Yes, great. Thanks, guys. My first question relates to -- well, I have a few questions and [indiscernible], so as it relates to the buyback program, obviously you guys are pretty active in the quarter, and quarter with the shares below, now I would suspect that's probably certainly a better use of capital than buying ships, but how do you weigh in sort of preservation of balance sheet making sure that in case the market is slower to recover that you are not overextended, at what point are you -- do you slowdown that buyback program or even close to that?

Hamish Norton

Well, Ben, it's Hamish Norton. We do not want to debt finance a buyback program, and frankly, we don't want to finance a buyback program with financial on the balance sheet as it exist today. And the buybacks earlier this year were largely financed with the effective proceeds from not buying the Rickmers ships, where we had a quick call arrangement, where we were assuming that Rickmers would either put the ships to us would the commercially compelling to exercise the call option, which would have reduced our cash balances. And in the event, Rickmers choose not to exercise the put option, and we chose not to exercise the call option. And that left us with more cash than we had forecast, and it's essentially equivalent to selling those ships to the put price.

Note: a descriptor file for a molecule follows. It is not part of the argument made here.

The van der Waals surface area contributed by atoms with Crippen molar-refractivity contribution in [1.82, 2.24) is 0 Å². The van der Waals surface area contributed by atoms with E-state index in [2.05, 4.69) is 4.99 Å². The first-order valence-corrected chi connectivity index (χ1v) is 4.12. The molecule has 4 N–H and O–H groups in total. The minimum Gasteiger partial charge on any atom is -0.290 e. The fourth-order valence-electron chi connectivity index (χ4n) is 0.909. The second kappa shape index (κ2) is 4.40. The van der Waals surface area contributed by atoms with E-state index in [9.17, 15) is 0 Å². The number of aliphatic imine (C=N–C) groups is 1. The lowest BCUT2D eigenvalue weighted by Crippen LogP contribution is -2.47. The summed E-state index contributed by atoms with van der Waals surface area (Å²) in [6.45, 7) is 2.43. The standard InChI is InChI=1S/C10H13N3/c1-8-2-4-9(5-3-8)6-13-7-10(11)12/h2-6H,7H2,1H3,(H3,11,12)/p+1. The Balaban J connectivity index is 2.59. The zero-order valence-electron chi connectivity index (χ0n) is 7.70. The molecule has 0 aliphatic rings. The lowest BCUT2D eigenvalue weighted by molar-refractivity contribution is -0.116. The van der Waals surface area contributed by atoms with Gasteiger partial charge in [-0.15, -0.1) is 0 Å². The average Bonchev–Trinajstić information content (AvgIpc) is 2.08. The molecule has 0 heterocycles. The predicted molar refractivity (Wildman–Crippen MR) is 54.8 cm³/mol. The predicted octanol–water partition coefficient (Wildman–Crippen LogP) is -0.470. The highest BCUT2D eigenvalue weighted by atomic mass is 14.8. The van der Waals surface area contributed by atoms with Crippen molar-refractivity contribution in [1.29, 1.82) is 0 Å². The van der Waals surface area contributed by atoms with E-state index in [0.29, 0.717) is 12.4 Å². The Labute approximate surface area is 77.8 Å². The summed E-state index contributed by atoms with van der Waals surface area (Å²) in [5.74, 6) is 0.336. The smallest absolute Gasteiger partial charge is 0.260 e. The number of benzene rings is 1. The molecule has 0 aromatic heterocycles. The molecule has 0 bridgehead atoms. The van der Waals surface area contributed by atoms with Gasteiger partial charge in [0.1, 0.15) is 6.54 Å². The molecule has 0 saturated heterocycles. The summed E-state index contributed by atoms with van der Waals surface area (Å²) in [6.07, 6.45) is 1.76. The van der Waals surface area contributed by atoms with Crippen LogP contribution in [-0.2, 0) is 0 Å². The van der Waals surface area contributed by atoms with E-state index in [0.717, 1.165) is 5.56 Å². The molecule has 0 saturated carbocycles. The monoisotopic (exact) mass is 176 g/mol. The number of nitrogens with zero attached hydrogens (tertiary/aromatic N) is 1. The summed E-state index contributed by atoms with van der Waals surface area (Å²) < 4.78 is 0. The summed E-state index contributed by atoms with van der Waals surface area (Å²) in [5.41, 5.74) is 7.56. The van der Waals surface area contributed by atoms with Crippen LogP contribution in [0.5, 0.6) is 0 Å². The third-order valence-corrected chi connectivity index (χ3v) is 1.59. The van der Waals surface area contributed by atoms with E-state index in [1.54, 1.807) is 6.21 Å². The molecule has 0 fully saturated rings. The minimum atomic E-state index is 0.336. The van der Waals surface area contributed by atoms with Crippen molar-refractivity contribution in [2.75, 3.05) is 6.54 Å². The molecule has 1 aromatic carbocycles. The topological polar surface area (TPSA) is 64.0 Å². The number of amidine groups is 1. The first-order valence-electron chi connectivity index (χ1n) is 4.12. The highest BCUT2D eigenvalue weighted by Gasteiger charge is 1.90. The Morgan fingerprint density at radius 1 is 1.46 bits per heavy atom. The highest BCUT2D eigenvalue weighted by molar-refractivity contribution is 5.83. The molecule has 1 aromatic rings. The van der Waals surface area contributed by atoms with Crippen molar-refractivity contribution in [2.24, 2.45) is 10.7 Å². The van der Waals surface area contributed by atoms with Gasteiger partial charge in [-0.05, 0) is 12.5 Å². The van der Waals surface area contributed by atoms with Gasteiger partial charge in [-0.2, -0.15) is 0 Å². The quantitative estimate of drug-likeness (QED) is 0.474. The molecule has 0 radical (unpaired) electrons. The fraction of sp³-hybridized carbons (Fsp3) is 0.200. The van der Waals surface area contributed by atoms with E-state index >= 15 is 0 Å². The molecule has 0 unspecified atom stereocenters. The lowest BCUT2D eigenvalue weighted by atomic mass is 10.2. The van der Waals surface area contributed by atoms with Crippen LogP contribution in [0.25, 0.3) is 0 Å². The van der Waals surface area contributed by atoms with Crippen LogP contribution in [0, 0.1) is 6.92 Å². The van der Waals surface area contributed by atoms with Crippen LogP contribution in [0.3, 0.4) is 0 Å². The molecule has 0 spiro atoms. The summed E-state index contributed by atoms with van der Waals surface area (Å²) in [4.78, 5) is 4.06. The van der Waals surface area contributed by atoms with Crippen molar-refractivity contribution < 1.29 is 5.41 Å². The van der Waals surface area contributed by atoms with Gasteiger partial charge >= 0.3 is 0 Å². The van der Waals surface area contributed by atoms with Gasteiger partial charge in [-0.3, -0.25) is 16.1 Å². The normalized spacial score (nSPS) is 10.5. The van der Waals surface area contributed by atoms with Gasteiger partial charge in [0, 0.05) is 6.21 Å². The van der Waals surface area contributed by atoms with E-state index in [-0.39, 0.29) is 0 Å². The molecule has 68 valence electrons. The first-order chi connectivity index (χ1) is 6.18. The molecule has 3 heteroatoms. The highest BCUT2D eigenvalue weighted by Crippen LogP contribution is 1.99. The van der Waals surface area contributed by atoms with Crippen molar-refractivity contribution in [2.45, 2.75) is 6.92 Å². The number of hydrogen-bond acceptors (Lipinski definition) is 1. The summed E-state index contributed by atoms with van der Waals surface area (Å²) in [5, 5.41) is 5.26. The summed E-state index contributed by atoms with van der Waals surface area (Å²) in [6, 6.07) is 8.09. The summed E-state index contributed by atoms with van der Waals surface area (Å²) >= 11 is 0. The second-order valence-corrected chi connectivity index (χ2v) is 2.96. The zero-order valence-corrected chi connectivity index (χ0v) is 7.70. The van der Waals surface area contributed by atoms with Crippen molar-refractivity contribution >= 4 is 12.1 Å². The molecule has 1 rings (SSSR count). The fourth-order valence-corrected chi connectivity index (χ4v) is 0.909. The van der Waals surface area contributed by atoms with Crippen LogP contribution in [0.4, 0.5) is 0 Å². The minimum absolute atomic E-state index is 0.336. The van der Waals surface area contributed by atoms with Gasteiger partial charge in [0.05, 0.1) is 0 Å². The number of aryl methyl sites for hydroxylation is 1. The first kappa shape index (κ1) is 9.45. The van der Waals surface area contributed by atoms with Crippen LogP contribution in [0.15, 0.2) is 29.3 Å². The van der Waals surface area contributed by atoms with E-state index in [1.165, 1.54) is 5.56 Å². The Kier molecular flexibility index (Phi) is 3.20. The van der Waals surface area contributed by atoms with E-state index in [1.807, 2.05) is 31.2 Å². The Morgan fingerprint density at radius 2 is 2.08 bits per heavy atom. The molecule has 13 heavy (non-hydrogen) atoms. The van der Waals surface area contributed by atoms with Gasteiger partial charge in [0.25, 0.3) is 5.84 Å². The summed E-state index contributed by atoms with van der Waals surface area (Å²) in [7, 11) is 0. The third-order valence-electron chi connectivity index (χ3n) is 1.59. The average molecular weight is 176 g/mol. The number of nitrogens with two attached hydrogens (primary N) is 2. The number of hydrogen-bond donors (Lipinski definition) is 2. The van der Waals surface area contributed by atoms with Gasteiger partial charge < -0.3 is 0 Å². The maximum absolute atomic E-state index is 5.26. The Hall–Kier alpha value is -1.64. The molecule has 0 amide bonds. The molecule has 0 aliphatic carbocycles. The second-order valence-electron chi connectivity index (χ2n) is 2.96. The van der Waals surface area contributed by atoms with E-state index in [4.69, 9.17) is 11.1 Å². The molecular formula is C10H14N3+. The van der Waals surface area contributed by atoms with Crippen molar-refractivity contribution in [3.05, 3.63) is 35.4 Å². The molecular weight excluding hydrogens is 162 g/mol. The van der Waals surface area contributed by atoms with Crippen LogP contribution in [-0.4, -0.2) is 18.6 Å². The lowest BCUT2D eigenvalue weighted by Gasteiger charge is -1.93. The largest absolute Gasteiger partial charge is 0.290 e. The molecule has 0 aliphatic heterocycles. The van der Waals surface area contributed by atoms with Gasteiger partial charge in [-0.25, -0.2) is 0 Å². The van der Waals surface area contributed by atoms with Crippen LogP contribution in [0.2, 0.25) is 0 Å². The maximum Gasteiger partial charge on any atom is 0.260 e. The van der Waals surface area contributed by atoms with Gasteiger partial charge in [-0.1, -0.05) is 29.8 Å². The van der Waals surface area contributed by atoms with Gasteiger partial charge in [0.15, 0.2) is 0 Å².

Ben Nolan

Okay. Okay, so reading through into where we are now, given kind of the state of the market we shouldn't expect you at least in the immediate term to be aggressively buying back shares based on current…

Hamish Norton

Not unless we finance it with the sale of ships.

Ben Nolan

Got you. Okay, that's very clear, appreciate that Hamish. And then my next question, I will turn it over, relates to the logistics business, I was just counting that the operating days in the quarter relative to the last quarter, it seem like they were up almost 17% quarter-on-quarter, is that something was opportunistic, or is that logistic side of the business something that you are purposefully growing and expect to continue to grow?

Petros Pappas

Ben, this business basically is expanding. That's why you saw a higher movement around with six more vessels and that was -- that's all, that's it.

Ben Nolan